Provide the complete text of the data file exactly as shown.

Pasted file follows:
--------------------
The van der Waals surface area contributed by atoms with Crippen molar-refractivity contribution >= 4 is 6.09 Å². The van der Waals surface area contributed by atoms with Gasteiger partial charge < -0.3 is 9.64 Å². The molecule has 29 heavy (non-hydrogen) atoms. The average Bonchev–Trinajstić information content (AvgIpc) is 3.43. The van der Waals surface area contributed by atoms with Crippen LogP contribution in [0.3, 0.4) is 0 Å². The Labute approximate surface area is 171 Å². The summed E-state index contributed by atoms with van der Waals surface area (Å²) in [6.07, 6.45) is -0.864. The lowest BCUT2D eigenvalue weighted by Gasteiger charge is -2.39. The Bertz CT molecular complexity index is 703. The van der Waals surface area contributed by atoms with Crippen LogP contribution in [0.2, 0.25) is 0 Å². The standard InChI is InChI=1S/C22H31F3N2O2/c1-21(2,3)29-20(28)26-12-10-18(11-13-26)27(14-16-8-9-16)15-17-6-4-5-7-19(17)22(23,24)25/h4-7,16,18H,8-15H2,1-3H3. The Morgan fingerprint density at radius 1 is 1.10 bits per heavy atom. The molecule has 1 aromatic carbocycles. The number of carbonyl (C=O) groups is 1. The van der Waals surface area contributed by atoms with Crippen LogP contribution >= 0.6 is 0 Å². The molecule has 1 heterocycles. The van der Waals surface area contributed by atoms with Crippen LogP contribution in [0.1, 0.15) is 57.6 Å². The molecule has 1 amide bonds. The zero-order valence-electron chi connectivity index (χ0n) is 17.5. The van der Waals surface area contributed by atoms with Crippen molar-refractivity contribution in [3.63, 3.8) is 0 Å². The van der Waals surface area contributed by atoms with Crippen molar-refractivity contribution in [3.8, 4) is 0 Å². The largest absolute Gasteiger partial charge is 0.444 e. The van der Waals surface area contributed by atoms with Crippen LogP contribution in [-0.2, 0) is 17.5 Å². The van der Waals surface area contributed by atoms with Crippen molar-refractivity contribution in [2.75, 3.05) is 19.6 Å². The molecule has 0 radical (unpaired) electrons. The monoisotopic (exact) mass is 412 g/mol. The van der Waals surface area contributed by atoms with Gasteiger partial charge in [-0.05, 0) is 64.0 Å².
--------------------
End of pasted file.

The van der Waals surface area contributed by atoms with Crippen molar-refractivity contribution >= 4 is 6.09 Å². The van der Waals surface area contributed by atoms with Gasteiger partial charge < -0.3 is 9.64 Å². The molecule has 29 heavy (non-hydrogen) atoms. The average Bonchev–Trinajstić information content (AvgIpc) is 3.43. The van der Waals surface area contributed by atoms with Crippen LogP contribution in [0.3, 0.4) is 0 Å². The Labute approximate surface area is 171 Å². The summed E-state index contributed by atoms with van der Waals surface area (Å²) in [6.07, 6.45) is -0.864. The lowest BCUT2D eigenvalue weighted by Gasteiger charge is -2.39. The Bertz CT molecular complexity index is 703. The van der Waals surface area contributed by atoms with Crippen LogP contribution in [0.2, 0.25) is 0 Å². The standard InChI is InChI=1S/C22H31F3N2O2/c1-21(2,3)29-20(28)26-12-10-18(11-13-26)27(14-16-8-9-16)15-17-6-4-5-7-19(17)22(23,24)25/h4-7,16,18H,8-15H2,1-3H3. The Morgan fingerprint density at radius 1 is 1.10 bits per heavy atom. The molecule has 1 aromatic carbocycles. The number of carbonyl (C=O) groups is 1. The van der Waals surface area contributed by atoms with Crippen LogP contribution >= 0.6 is 0 Å². The molecule has 1 heterocycles. The van der Waals surface area contributed by atoms with Crippen LogP contribution in [0.1, 0.15) is 57.6 Å². The molecule has 1 amide bonds. The zero-order valence-electron chi connectivity index (χ0n) is 17.5. The van der Waals surface area contributed by atoms with Crippen molar-refractivity contribution in [3.63, 3.8) is 0 Å². The van der Waals surface area contributed by atoms with Crippen molar-refractivity contribution in [3.8, 4) is 0 Å². The largest absolute Gasteiger partial charge is 0.444 e. The van der Waals surface area contributed by atoms with Crippen LogP contribution in [-0.2, 0) is 17.5 Å². The van der Waals surface area contributed by atoms with Crippen molar-refractivity contribution in [2.75, 3.05) is 19.6 Å². The molecule has 0 radical (unpaired) electrons. The monoisotopic (exact) mass is 412 g/mol. The van der Waals surface area contributed by atoms with Gasteiger partial charge in [-0.05, 0) is 64.0 Å².